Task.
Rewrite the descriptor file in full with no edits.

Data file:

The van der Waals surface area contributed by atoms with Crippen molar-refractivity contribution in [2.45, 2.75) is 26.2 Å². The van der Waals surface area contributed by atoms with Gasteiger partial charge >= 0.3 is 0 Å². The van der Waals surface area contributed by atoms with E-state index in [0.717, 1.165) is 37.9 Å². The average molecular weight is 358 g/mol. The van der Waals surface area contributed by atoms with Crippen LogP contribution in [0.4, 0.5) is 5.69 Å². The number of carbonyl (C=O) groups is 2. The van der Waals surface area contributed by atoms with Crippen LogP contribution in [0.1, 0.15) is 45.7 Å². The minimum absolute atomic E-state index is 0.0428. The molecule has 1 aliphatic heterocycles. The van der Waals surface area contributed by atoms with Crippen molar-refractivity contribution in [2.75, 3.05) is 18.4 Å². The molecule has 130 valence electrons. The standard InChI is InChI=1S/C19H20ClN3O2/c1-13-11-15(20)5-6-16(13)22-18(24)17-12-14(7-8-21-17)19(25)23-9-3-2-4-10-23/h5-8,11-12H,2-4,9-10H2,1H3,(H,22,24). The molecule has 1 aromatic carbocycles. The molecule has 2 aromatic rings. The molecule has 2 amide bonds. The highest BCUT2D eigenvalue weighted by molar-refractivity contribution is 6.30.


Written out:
The van der Waals surface area contributed by atoms with Crippen molar-refractivity contribution in [2.45, 2.75) is 26.2 Å². The van der Waals surface area contributed by atoms with Gasteiger partial charge >= 0.3 is 0 Å². The van der Waals surface area contributed by atoms with E-state index in [0.717, 1.165) is 37.9 Å². The average molecular weight is 358 g/mol. The van der Waals surface area contributed by atoms with Crippen LogP contribution in [0.4, 0.5) is 5.69 Å². The number of carbonyl (C=O) groups is 2. The van der Waals surface area contributed by atoms with Crippen LogP contribution in [0.1, 0.15) is 45.7 Å². The minimum absolute atomic E-state index is 0.0428. The molecule has 1 aliphatic heterocycles. The van der Waals surface area contributed by atoms with Crippen molar-refractivity contribution in [2.75, 3.05) is 18.4 Å². The molecule has 130 valence electrons. The standard InChI is InChI=1S/C19H20ClN3O2/c1-13-11-15(20)5-6-16(13)22-18(24)17-12-14(7-8-21-17)19(25)23-9-3-2-4-10-23/h5-8,11-12H,2-4,9-10H2,1H3,(H,22,24). The molecule has 1 aromatic carbocycles. The molecule has 2 aromatic rings. The molecule has 2 amide bonds. The highest BCUT2D eigenvalue weighted by molar-refractivity contribution is 6.30.